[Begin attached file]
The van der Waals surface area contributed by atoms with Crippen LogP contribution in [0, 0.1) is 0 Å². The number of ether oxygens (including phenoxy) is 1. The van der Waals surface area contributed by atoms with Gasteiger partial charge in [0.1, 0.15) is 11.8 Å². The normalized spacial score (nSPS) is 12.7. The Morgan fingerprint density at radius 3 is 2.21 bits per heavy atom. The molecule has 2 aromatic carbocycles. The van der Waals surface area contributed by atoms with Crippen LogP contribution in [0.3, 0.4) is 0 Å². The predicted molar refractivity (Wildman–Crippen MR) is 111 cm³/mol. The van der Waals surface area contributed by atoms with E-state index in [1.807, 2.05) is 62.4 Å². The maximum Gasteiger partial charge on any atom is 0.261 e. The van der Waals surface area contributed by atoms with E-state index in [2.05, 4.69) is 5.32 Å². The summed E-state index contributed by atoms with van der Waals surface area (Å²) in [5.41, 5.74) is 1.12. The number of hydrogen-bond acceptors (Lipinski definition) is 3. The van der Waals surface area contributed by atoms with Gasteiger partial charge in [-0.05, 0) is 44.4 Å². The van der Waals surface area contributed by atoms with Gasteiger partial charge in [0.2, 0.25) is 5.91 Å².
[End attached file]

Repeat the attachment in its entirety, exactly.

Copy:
The van der Waals surface area contributed by atoms with Crippen LogP contribution in [0, 0.1) is 0 Å². The number of ether oxygens (including phenoxy) is 1. The van der Waals surface area contributed by atoms with Gasteiger partial charge in [0.1, 0.15) is 11.8 Å². The normalized spacial score (nSPS) is 12.7. The Morgan fingerprint density at radius 3 is 2.21 bits per heavy atom. The molecule has 2 aromatic carbocycles. The van der Waals surface area contributed by atoms with Crippen LogP contribution in [0.3, 0.4) is 0 Å². The predicted molar refractivity (Wildman–Crippen MR) is 111 cm³/mol. The van der Waals surface area contributed by atoms with E-state index in [1.807, 2.05) is 62.4 Å². The maximum Gasteiger partial charge on any atom is 0.261 e. The van der Waals surface area contributed by atoms with E-state index in [2.05, 4.69) is 5.32 Å². The summed E-state index contributed by atoms with van der Waals surface area (Å²) in [5.41, 5.74) is 1.12. The number of hydrogen-bond acceptors (Lipinski definition) is 3. The van der Waals surface area contributed by atoms with Gasteiger partial charge in [-0.05, 0) is 44.4 Å². The van der Waals surface area contributed by atoms with Gasteiger partial charge in [0.2, 0.25) is 5.91 Å².